News

Survey details residents' hopes, frustrations

National Citizen Survey shows generally positive trends in public opinions

Despite widespread frustration about housing options and traffic congestion, Palo Alto residents generally get good vibes when asked about their quality of life, a new survey coordinated by the Office of City Auditor Harriet Richardson shows.

The National Citizen Survey, which the city released Tuesday afternoon and which Richardson plans to present to the council at its annual retreat Saturday, shows an uptick of positive responses from residents on a wide range of categories, including transit services, new development and the city's recreation facilities. In all three of these categories, the percentage of respondents who gave the city "good" or "excellent" ratings has gone up by more than 5 percent between 2016 and 2017, according to the survey, which has a margin of error of 4 percent.

Much like in years past, Palo Alto continues to receive rave reviews from residents for its overall quality of life (with 89 percent rating it "excellent" or "good") and as a place to live (91 percent) and a place to work (82 percent). In all each case, the percentage is unchanged from the prior year.

In other categories, the trends have been mostly positive. Of the 26 questions where responses fluctuated by more than 5 percent between 2016 and 2017, 22 of them showed more favorable responses than the prior year, while only four showed less favorable responses. This is a far cry from 2016, where 22 questions netted more negative responses than in 2015, while only two received more positive responses.

The new survey shows that more Palo Altans now rank bus or transit services as good or excellent (52 percent, up from 42 percent in 2016). A larger portion of respondents also felt in 2017 that the city treats "all residents fairly" (56 percent, up from 47 percent); and that the community is open and accepting toward lesbian, gay, bisexual and transgender people (88 percent, up from 79 percent).

Other categories where the city's ratings have gone up include "overall quality of new development" (50 percent, up from 42 percent); overall customer service by city employees (84 percent, up from 77 percent) and the quality of recreation centers or facilities (86 percent, up from 81 percent).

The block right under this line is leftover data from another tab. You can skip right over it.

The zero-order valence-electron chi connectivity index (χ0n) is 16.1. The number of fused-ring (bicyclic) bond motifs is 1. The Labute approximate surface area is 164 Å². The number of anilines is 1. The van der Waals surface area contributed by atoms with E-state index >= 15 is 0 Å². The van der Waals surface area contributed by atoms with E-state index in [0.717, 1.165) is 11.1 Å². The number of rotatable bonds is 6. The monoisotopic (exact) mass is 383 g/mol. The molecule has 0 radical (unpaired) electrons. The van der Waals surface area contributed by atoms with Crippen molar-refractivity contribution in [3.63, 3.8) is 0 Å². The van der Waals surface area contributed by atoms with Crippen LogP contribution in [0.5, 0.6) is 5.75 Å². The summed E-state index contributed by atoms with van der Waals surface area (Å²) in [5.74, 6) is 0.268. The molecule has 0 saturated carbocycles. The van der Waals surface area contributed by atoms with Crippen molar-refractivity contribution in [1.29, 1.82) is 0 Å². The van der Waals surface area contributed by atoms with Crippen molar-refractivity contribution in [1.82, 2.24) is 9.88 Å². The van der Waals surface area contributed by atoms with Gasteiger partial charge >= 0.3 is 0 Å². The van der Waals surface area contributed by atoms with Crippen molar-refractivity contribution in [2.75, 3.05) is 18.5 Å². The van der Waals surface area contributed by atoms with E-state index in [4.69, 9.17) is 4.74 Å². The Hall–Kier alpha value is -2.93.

Not all reviews are stellar. Only 45 percent of the respondents gave high ratings to the "overall direction"; while only 49 percent said they have "overall confidence in Palo Alto government." In each case, however, the numbers had gone up by 5 percentage points since 2016.

Even the four questions where there was a decline of more than 5 percent continue to reflect generally positive or neutral feedback. When asked the importance of focusing on "quality of overall natural environment" in the next two years, 79 percent of the respondents offered the highest ratings (down from 84 percent). Also, 76 percent said it would be important for the city to focus on "quality of overall economic health," down from 82 percent. Also, 75 percent said it would be important to focus on overall "built environment," down from 82 percent.

Because these three questions focused on the importance of particular focus, rather than the quality of the city services, they do not reflect a more negative perception among citizenry, the survey notes.

The only other question where the percentage dropped significantly pertained to "quality of services provided by the federal government." Here, the percentage dropped from 46 percent in 2016 to 36 percent in 2017.

But even as residents praise the overall quality of life, they take a much less sanguine view when it comes to housing and transportation, two areas where the city's scores remain dismal. Last year, only 6 percent of the respondents gave the city a high rating or "availability of affordable housing" and 18 percent did so for "variety of housing options." In addition, only 8 percent responded favorably when asked about "cost of living in Palo Alto."

Similarly, transportation remains a topic of widespread dissatisfaction. In the category "ease of travel by public transportation," only 29 percent gave the city positive responses. In the categories of "ease of public parking" and "traffic flow on major streets," the city received good reviews from 32 percent and 33 percent of the respondents, respectively.

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Comments

11 people like this
Posted by Resident
a resident of Another Palo Alto neighborhood
on Jan 31, 2018 at 9:58 am

As someone who responded to the survey, I found that the responses (or questions themselves) were too vague.

Of course someone who doesn't use the shuttle or VTA will say good, because they may see shuttles and buses around town. Ask if they had used the shuttles or buses and why not may have given a different response.


11 people like this
Posted by Online Name
a resident of Embarcadero Oaks/Leland
on Jan 31, 2018 at 10:12 am

Online Name is a registered user.

"Similarly, transportation remains a topic of widespread dissatisfaction. In the category "ease of travel by public transportation," only 29 percent gave the city positive responses. In the categories of "ease of public parking" and "traffic flow on major streets," the city received good reviews from 32 percent and 33 percent of the respondents, respectively."

I'm curious about what the figures were for last year and whether a roughly 70% disapproval rate for the above questions will make any difference to the powers that be.

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